Foxglove Studio can load local and remote ROS 2 (
.db3) files, or connect directly to a running ROS stack using a Rosbridge (WebSockets) or native (TCP) connection.
You can use the
mcap CLI tool to help with this conversion:
$ mcap convert ros2_input.db3 ros2_output.mcap
mcap will search the path stored in your
$AMENT_PREFIX_PATH environment variable to locate the ROS message definitions on your hard drive. You can also specify a colon-separated list of directories for the CLI tool to search using the
$ mcap convert ros2_input.db3 ros2_output.mcap --ament-prefix-path=/your/first/directory;/your/second/directory
Once you have your MCAP (
.mcap) files, you can open them from your local filesystem or a remote cloud storage solution.
Once you have your MCAP (
.mcap) file, double-click it from your file manager, drag-and-drop it directly into the app, or Open local file via the Data source dialog:
Foxglove Data Platform
Once you convert your ROS 2
.db3 files to MCAP (
.mcap) files, you can upload them to Foxglove Data Platform's web console and stream them directly into Foxglove Studio.
Check out the Data Platform docs for more information on how to export and visualize your robotics data.
Remote ROS 2
.db3 files are not supported, but you can convert them into MCAP files for remote file support.
To load a remote MCAP (
.mcap) file, select Open file from URL in the Data source dialog, and enter the URL to your remote file.
Check out the Setting up CORS page for more details on loading your remote data files into Foxglove Studio.
For live connections, you must be on the same network as the robot. While we support multiple options, we recommend Foxglove WebSocket as the easiest option to get started.
Connect directly to your running ROS stack using a Foxglove WebSocket connection. This connection uses a standard protocol to connect Studio to your ROS master over WebSockets. While it does require running an extra ROS node (
foxglove_bridge), we recommend this option if you have a network firewall between ROS and Studio, as it requires your ROS host to have only one port open.
Connecting to data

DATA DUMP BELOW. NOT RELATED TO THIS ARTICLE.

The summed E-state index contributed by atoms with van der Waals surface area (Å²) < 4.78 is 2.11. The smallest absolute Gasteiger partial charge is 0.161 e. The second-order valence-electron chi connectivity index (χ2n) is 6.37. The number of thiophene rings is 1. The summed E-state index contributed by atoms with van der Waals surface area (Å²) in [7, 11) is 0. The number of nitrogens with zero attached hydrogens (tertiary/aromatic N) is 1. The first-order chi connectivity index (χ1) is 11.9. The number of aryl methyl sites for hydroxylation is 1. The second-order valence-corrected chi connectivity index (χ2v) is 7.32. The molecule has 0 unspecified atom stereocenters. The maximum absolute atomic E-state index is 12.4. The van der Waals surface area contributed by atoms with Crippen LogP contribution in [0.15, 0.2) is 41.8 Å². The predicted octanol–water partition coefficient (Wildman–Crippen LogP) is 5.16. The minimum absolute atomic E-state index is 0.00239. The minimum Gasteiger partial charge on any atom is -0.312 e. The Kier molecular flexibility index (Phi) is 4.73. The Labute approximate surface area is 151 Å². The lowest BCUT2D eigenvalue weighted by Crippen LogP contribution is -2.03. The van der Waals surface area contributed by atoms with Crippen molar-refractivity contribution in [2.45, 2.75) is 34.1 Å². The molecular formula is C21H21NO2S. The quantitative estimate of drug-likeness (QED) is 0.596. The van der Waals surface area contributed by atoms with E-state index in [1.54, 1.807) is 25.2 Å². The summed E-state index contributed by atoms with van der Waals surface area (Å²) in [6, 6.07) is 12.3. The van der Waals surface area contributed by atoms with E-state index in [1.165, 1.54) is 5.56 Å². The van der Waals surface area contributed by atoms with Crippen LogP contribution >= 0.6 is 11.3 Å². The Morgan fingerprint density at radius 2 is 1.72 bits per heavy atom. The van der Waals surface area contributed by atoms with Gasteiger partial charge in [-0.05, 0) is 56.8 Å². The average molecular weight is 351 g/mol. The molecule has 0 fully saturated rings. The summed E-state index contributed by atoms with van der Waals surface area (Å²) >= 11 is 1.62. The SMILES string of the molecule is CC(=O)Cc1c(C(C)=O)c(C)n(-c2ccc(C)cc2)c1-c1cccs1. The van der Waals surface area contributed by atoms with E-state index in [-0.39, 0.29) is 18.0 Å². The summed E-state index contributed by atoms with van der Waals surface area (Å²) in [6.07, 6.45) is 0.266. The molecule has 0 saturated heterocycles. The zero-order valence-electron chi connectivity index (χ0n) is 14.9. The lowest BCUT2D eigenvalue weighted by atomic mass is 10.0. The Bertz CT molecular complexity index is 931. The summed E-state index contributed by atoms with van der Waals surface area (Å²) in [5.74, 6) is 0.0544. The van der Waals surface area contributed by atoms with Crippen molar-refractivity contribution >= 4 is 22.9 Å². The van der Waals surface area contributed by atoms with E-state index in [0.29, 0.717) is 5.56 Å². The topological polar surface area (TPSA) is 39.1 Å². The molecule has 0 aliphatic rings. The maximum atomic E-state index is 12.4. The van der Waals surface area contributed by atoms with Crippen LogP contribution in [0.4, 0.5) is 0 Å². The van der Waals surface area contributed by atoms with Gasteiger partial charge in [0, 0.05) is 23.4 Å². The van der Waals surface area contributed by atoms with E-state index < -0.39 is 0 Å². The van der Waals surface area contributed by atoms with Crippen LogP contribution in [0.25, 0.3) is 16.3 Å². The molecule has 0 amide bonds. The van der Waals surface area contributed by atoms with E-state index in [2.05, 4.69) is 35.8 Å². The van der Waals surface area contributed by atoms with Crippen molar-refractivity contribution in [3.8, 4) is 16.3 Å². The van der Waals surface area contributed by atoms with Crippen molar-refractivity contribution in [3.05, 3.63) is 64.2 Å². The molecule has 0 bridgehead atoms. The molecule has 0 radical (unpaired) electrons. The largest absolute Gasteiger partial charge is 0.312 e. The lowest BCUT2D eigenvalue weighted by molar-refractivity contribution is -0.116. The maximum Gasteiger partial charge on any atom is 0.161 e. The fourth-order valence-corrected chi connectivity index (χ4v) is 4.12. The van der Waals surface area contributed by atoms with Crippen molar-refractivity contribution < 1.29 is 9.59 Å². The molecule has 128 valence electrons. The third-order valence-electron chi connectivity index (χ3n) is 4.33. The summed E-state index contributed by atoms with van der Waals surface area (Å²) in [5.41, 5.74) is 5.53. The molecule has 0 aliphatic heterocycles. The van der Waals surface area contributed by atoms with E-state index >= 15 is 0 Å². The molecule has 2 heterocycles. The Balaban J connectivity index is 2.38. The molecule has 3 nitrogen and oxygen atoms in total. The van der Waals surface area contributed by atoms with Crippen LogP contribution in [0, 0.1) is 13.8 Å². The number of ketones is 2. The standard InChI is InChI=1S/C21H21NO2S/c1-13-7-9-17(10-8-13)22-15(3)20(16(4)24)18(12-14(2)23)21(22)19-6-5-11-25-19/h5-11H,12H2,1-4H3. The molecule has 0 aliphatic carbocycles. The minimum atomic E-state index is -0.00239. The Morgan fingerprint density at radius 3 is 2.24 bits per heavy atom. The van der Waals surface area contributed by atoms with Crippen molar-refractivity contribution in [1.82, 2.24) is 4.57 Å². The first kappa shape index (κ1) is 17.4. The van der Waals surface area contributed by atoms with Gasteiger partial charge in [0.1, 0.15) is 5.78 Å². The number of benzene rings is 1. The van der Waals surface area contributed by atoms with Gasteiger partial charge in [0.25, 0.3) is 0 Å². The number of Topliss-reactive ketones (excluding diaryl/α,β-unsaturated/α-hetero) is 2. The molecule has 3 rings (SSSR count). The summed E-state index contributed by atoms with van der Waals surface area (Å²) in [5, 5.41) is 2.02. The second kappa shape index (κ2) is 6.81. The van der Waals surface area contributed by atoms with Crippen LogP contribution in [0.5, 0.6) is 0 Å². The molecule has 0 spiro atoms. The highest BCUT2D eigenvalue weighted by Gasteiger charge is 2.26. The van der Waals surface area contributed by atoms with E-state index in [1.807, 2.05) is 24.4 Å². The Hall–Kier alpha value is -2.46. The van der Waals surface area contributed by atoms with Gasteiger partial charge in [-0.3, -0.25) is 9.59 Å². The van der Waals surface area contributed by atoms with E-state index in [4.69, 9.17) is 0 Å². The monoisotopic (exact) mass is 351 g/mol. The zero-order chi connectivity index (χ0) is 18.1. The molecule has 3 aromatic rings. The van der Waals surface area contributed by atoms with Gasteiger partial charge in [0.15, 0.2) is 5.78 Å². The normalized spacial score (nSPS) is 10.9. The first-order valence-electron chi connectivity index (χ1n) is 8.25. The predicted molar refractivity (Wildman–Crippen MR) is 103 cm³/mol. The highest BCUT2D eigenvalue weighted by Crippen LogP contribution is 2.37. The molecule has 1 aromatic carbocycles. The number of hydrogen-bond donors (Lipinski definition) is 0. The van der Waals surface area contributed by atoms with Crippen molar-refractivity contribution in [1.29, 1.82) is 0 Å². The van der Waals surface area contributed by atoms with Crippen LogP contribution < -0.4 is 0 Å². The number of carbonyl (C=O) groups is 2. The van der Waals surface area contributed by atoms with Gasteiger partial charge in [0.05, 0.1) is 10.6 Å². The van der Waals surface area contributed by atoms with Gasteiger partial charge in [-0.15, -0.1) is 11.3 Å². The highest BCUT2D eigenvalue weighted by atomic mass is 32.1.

Open connection in the Data source dialog, select Foxglove WebSocket, then enter the URL to your Rosbridge server:
Resetting the connection
To reconnect to a Foxglove WebSocket in a different context, you must first clear out your most recently visualized data in Foxglove Studio.
To clear the state and reset your visualizations, resend the
serverInfo message with an updated value for its optional
sessionID field (string value). This lets the Foxglove WebSocket connection know that you are initiating a new connection, instead of trying to reconnect to a dropped one.
Foxglove WebSocket connections support publishing back to your ROS stack, but not reading or setting ROS parameters.
NOTE: For performance reasons, we recommend using the Foxglove WebSocket connection instead.
Connect directly to your running ROS stack via WebSockets using a Rosbridge connection.
rosbridge connection uses a standard protocol to connect Studio to your ROS master over WebSockets. While it does require running an extra ROS node (
rosbridge_server), we recommend this option if you have a network firewall between ROS and Studio, as it requires your ROS host to have only one port open.
# For Galactic (ROS 2) $ sudo apt install ros-galactic-rosbridge-suite
Next, start the WebSocket server, and review the command printout to determine the port it is listening on (e.g.
$ ros2 launch rosbridge_server rosbridge_websocket_launch.xml
Click Open connection in the Data source dialog, select "Rosbridge (ROS 1 & 2)", then enter the URL to your Rosbridge server:
You are now connected to ROS!
To test your connection, add a Raw Messages panel to your layout, and see a list of available topics populate the dropdown. Check out the
/connected_clients topic to see information
rosbridge is publishing about your connection.
Rosbridge connections support publishing back to your ROS stack, but not reading or setting ROS parameters.